Understanding and Addressing Unique Needs of Diabetes in Asian Americans, Native Hawaiians, and Pacific Islanders
George L. King, M.D., Marguerite J. McNeely, M.D., M.P.H., Lorna E. Thorpe, Ph.D., Marjorie L.M. Mau, M.D., M.S., Jocelyn Ko, B.A., Lenna L. Liu, M.D., M.P.H., Angela Sun, Phd, M.P.H., William C. Hsu, M.D., Edward A. Chow, M.D.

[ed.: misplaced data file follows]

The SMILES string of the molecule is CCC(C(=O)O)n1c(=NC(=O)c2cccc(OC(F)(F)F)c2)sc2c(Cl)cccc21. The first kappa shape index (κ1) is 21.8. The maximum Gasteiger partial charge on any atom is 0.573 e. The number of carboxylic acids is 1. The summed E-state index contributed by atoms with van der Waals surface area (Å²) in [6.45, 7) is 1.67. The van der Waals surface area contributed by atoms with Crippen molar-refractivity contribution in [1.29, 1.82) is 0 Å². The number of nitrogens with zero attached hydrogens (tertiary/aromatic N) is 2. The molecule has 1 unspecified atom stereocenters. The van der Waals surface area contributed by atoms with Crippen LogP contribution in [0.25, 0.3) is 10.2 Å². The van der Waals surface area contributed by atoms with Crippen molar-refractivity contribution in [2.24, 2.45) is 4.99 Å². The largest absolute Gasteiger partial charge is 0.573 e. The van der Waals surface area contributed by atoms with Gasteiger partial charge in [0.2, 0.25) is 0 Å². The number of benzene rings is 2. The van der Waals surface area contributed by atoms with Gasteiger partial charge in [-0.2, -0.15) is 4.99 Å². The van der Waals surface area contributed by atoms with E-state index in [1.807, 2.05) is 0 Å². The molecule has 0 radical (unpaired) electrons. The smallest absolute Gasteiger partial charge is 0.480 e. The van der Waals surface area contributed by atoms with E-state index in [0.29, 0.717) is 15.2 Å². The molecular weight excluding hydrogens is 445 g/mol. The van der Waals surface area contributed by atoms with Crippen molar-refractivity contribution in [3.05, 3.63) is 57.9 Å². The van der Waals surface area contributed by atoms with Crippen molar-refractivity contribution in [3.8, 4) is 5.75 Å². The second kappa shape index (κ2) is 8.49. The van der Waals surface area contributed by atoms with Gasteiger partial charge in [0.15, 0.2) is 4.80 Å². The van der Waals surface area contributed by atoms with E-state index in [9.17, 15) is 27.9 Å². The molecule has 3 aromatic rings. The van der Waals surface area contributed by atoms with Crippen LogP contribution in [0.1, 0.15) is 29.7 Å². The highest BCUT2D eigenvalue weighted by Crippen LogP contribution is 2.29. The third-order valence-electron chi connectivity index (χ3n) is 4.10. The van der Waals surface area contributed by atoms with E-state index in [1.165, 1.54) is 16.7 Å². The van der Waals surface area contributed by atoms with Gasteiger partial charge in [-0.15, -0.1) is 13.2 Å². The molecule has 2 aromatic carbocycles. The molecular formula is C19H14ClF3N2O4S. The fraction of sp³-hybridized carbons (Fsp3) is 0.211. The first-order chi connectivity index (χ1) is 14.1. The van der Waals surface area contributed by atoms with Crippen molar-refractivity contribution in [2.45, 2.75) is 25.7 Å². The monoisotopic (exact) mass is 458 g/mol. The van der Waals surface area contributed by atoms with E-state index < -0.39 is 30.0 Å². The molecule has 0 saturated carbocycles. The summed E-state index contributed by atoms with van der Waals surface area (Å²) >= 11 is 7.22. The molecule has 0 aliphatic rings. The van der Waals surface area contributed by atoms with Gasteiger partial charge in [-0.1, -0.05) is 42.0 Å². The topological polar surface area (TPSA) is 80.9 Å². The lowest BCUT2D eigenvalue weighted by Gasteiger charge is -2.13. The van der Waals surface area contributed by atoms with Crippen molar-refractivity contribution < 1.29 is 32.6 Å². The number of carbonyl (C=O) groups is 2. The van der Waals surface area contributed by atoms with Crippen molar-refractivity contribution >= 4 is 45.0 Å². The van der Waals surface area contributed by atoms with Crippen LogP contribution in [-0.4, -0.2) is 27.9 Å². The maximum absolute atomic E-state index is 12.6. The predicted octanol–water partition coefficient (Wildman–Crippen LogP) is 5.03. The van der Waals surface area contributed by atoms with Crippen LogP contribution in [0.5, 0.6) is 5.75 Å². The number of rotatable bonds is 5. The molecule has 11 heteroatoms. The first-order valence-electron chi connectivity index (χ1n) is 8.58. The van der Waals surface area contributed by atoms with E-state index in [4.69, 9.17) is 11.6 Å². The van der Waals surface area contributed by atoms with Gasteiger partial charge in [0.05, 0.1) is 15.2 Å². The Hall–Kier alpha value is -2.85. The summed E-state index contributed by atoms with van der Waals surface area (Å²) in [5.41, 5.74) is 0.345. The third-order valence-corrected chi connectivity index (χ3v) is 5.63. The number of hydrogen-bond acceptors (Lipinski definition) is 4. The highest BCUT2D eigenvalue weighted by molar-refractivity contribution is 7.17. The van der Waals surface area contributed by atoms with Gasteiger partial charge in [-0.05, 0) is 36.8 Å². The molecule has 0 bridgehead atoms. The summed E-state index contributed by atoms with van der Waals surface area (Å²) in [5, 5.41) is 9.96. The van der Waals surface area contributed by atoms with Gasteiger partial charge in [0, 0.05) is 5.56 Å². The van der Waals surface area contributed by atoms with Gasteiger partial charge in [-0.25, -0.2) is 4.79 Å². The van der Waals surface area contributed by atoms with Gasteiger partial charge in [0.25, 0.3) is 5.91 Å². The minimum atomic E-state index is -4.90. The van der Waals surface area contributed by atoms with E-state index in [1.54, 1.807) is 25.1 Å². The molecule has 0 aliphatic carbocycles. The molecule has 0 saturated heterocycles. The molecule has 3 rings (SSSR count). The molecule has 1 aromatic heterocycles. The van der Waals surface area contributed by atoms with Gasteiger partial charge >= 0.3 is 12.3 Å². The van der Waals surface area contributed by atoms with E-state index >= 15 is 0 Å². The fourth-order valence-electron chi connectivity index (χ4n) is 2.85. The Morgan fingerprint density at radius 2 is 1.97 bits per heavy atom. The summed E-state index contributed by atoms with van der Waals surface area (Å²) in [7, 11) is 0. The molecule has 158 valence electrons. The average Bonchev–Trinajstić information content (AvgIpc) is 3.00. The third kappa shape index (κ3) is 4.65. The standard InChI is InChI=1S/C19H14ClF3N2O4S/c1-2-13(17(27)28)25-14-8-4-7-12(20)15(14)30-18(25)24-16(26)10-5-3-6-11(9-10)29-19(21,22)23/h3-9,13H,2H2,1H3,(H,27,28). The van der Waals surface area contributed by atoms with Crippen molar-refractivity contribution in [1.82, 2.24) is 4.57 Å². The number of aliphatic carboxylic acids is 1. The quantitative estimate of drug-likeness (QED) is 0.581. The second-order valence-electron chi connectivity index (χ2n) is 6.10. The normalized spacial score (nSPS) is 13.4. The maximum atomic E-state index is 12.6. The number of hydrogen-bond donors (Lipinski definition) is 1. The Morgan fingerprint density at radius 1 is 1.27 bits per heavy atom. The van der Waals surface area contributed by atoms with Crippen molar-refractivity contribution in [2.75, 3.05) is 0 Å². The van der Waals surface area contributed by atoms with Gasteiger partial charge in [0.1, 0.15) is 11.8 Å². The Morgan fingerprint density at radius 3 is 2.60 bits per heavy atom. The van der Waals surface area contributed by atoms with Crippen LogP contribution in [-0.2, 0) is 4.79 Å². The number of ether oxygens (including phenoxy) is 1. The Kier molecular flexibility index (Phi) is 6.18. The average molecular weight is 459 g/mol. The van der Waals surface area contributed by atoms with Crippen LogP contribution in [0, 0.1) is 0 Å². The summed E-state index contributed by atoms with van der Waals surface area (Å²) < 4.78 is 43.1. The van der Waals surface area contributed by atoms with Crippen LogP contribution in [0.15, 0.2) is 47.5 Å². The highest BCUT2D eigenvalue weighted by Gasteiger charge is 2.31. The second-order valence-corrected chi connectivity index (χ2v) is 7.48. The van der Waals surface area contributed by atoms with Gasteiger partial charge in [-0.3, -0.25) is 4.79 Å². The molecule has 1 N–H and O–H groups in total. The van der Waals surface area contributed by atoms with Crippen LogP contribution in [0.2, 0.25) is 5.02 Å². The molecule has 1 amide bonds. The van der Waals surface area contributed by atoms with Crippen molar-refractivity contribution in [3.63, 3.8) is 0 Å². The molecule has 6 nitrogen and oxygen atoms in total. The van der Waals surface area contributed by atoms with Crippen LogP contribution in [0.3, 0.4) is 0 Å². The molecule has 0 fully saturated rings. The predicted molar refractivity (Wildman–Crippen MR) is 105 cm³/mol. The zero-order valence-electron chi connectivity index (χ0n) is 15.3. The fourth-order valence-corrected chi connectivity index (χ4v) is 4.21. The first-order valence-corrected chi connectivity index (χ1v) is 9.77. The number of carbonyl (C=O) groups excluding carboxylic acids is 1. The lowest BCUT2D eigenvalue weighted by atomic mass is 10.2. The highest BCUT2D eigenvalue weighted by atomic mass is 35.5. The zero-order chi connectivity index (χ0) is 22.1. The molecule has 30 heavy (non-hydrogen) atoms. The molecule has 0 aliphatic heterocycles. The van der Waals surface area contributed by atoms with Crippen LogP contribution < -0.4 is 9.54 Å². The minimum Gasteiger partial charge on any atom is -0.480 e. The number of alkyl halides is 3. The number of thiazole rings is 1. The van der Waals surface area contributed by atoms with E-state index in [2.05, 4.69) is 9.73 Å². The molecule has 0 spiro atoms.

The Asian American (AA) population is currently the fastest growing population in the U.S., having expanded six times faster than the general population in the 1990s (1). In addition, diabetes prevalence continues to rise in this population, as observed for other populations around the world. However, given the diverse natures, cultures, and physiologies among the AA, Native Hawaiian (NH), and Pacific Islander (PI) (AANHPI) populations, and in particular the distinct diabetes profiles, an understanding of these factors can provide important clues to understand the genesis, pathophysiology, and treatment response of diabetes, as well as characterize community outreach programs needed for the wider net of diverse communities throughout the U.S. In this regard, a meeting, whose theme was “Diabetes in Asian Americans, Native Hawaiians, and Pacific Islanders: A Call to Action,” was held in Honolulu, Hawaii, in September 2011 by a coalition of health care organizations and scientists with strong interests in the topic and in the health of AANHPI populations. There was consensus that there is a great need to understand the prevalence and pathophysiology and discuss potential intervention strategies regarding diabetes in AANHPI populations given the unique characteristics of this population. This information may help health care providers understand and improve diabetes prevention, treatment outcomes, and complications in AANHPI populations. In this review, we examine diabetes prevalence in different AANHPI populations to highlight the similarities and differences.